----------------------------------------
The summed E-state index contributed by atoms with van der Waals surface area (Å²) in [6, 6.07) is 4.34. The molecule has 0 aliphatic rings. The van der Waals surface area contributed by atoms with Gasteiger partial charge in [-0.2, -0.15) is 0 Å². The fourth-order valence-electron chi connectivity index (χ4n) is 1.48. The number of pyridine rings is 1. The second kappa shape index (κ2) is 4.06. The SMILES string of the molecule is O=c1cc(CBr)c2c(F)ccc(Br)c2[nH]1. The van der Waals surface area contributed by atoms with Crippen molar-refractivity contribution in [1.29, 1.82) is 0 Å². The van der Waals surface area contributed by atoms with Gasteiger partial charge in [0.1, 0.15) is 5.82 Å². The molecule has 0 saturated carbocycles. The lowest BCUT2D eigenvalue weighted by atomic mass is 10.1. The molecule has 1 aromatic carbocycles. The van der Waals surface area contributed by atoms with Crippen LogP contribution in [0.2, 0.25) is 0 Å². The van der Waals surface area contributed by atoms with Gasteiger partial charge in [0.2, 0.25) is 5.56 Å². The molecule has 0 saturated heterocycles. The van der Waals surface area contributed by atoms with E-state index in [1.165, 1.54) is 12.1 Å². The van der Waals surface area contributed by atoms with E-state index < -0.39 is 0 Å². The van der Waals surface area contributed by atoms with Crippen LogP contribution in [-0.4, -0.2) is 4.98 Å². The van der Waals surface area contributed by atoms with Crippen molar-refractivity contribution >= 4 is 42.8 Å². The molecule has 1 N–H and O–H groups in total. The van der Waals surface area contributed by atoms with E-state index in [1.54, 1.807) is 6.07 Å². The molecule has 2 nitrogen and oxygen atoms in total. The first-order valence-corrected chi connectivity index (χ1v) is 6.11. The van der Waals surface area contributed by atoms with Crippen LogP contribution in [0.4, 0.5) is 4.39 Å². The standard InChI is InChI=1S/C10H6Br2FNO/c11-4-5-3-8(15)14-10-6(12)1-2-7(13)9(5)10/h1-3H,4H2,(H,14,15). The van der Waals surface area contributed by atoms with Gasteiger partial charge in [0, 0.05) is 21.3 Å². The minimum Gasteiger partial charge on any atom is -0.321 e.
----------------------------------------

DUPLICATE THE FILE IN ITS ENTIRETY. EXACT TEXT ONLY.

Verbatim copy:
The summed E-state index contributed by atoms with van der Waals surface area (Å²) in [6, 6.07) is 4.34. The molecule has 0 aliphatic rings. The van der Waals surface area contributed by atoms with Gasteiger partial charge in [-0.2, -0.15) is 0 Å². The fourth-order valence-electron chi connectivity index (χ4n) is 1.48. The number of pyridine rings is 1. The second kappa shape index (κ2) is 4.06. The SMILES string of the molecule is O=c1cc(CBr)c2c(F)ccc(Br)c2[nH]1. The van der Waals surface area contributed by atoms with Crippen molar-refractivity contribution in [1.29, 1.82) is 0 Å². The van der Waals surface area contributed by atoms with Gasteiger partial charge in [0.1, 0.15) is 5.82 Å². The molecule has 0 saturated carbocycles. The lowest BCUT2D eigenvalue weighted by atomic mass is 10.1. The molecule has 1 aromatic carbocycles. The van der Waals surface area contributed by atoms with Crippen LogP contribution in [0.2, 0.25) is 0 Å². The van der Waals surface area contributed by atoms with Gasteiger partial charge in [0.2, 0.25) is 5.56 Å². The molecule has 0 saturated heterocycles. The van der Waals surface area contributed by atoms with E-state index in [1.165, 1.54) is 12.1 Å². The van der Waals surface area contributed by atoms with E-state index < -0.39 is 0 Å². The van der Waals surface area contributed by atoms with Crippen LogP contribution in [-0.4, -0.2) is 4.98 Å². The van der Waals surface area contributed by atoms with Crippen molar-refractivity contribution >= 4 is 42.8 Å². The molecule has 1 N–H and O–H groups in total. The van der Waals surface area contributed by atoms with E-state index in [1.54, 1.807) is 6.07 Å². The molecule has 2 nitrogen and oxygen atoms in total. The first-order valence-corrected chi connectivity index (χ1v) is 6.11. The van der Waals surface area contributed by atoms with Crippen LogP contribution in [0.4, 0.5) is 4.39 Å². The standard InChI is InChI=1S/C10H6Br2FNO/c11-4-5-3-8(15)14-10-6(12)1-2-7(13)9(5)10/h1-3H,4H2,(H,14,15). The van der Waals surface area contributed by atoms with Gasteiger partial charge in [0, 0.05) is 21.3 Å². The minimum Gasteiger partial charge on any atom is -0.321 e.